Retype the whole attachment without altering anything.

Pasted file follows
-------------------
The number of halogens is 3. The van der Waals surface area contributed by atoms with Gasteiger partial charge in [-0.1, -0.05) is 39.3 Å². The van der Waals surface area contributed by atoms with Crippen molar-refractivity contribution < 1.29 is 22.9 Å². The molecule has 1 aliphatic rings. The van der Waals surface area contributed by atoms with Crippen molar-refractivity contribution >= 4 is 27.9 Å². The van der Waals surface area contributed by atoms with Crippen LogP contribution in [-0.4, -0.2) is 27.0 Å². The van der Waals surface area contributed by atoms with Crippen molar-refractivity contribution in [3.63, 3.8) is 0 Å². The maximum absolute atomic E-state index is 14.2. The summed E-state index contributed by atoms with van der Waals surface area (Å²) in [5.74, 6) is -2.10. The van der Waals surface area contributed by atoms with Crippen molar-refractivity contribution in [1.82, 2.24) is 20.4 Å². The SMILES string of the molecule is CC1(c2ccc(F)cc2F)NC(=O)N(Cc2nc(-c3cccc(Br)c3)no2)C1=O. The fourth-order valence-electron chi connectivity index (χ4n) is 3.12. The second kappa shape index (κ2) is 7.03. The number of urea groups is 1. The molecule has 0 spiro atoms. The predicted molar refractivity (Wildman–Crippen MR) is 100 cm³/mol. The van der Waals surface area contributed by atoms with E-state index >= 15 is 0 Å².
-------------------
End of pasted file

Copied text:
The number of halogens is 3. The van der Waals surface area contributed by atoms with Gasteiger partial charge in [-0.1, -0.05) is 39.3 Å². The van der Waals surface area contributed by atoms with Crippen molar-refractivity contribution < 1.29 is 22.9 Å². The molecule has 1 aliphatic rings. The van der Waals surface area contributed by atoms with Crippen molar-refractivity contribution >= 4 is 27.9 Å². The van der Waals surface area contributed by atoms with Crippen LogP contribution in [-0.4, -0.2) is 27.0 Å². The van der Waals surface area contributed by atoms with Crippen molar-refractivity contribution in [3.63, 3.8) is 0 Å². The maximum absolute atomic E-state index is 14.2. The summed E-state index contributed by atoms with van der Waals surface area (Å²) in [5.74, 6) is -2.10. The van der Waals surface area contributed by atoms with Crippen molar-refractivity contribution in [1.82, 2.24) is 20.4 Å². The SMILES string of the molecule is CC1(c2ccc(F)cc2F)NC(=O)N(Cc2nc(-c3cccc(Br)c3)no2)C1=O. The fourth-order valence-electron chi connectivity index (χ4n) is 3.12. The second kappa shape index (κ2) is 7.03. The number of urea groups is 1. The molecule has 0 spiro atoms. The predicted molar refractivity (Wildman–Crippen MR) is 100 cm³/mol. The van der Waals surface area contributed by atoms with E-state index >= 15 is 0 Å².